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Beyond the Ivory Tower: A Workshop for Scholars on Writing for the Public

Coronavirus advisory: Our hope is that this workshop can take place in-person, in Boston, October 2nd and October 3rd, from roughly 8am-6pm EDT. However, as a result of the pandemic, we reconstituted our May 2020 workshop as a virtual offering. If this fall does not see a drastic reduction in limits to travel and social interaction, we will conduct this workshop virtually as well. All selected attendees will receive a $1,750 honorarium, regardless of whether the workshop is virtual or in-person.

This two-day writing workshop, funded by The John Templeton Foundation, is for natural scientists, social scientists, and philosophers looking to communicate their ideas to the public via articles and essays in major media outlets. The workshop is designed to benefit scholars with a range of experience writing for popular audiences.

Led by The New York Times editor James Ryerson, who has two decades of experience working with and editing academics, the workshop will focus on:

  • how to conceptually frame scholarly work for a wider audience;
  • how to structure the writing of such pieces;
  • and how to most effectively “pitch” editors at magazines and newspapers.

In a small collaborative setting (approximately 12 participants), attendees will listen to short lectures, engage in discussion, and work on writing and editing exercises, both in groups and directly with Ryerson.

The workshop will be conducted with the assistance of two scientists, David DeSteno and Lisa Feldman Barrett, who have extensive experience writing about their research in books and articles for the public. During the workshop, Dr. Barrett & Dr. DeSteno will provide insights from their experiences as scholars writing for the general public.

Attendees will leave the workshop with an improved understanding of the editorial process and better skills for popular writing, as well as one piece ready for submission to a major media outlet.

The workshop will take place at Northeastern University in Boston, Massachusetts from October 2-3, 2020.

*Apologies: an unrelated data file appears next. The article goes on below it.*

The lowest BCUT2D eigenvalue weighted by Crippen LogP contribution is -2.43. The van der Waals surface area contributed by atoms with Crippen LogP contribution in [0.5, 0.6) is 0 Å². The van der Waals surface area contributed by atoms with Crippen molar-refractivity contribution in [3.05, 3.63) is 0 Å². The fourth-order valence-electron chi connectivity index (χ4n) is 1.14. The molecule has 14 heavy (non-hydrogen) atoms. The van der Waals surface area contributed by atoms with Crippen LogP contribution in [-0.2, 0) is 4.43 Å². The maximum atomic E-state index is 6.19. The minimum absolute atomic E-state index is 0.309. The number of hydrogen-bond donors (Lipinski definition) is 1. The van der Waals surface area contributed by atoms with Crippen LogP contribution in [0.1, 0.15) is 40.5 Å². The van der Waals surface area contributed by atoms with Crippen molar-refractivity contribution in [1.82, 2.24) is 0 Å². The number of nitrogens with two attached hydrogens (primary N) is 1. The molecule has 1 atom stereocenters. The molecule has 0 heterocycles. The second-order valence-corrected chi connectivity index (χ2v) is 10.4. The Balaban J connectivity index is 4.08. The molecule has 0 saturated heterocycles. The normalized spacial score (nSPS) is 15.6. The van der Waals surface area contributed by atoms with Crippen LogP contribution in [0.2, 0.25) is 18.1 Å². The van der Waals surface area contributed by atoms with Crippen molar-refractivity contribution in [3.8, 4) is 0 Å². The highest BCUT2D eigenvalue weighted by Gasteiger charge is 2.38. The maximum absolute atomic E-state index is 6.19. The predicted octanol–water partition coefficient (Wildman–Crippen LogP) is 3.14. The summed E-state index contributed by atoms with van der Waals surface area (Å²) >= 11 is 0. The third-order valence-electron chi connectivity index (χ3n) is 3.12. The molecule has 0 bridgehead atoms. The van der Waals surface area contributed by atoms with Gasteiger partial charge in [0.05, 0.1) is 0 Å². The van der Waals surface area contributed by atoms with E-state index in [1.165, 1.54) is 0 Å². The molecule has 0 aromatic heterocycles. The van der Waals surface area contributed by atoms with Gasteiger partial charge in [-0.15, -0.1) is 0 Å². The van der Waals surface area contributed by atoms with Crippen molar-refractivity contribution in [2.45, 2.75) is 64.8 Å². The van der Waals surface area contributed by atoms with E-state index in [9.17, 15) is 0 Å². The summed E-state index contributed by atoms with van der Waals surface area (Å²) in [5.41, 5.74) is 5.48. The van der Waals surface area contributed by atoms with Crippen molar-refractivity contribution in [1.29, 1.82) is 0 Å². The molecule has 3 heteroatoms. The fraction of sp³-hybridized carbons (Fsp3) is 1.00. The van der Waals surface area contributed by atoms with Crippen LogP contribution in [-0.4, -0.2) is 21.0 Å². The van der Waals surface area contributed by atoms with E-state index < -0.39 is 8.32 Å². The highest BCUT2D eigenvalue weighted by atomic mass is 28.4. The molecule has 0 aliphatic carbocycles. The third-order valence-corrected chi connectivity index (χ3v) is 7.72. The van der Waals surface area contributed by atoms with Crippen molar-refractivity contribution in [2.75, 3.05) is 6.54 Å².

Attendees will bring with them one draft of a piece (approx. 800-1200 words) they might hope to publish.

All attendees will receive a $1,750 honorarium to cover workshop expenses.

Applications will consist of a portfolio of:

  1. Three short descriptions of pieces the applicant might like to write (no more than a paragraph each). Successful applicants typically submit proposals addressing what the Templeton Foundation describes as “Science & The Big Questions” or similar topics (as opposed to, say, narrower issues of domestic politics or public policy). 
  2. A brief writing sample, which can be a stand alone piece or a passage from a longer work, and of an academic or popular nature (no longer than 1,500 words)
  3. A CV

Applicants will be selected based on each portfolio’s potential to interest non-scholarly readers. Applicants should already have received their PhD by the time of their applications, and be at least post-docs, or beyond.

To indicate your interest in learning about future workshops, and other resources and opportunities, please sign up here.

Applications are due by Sunday, June 14th, 2020. Materials can be submitted here.

For questions, please contact Joseph Fridman

Applicants may also be interested in listening to the Line Edit podcast, supported by the Templeton Foundation, produced by Joseph Fridman, and hosted by James Ryerson.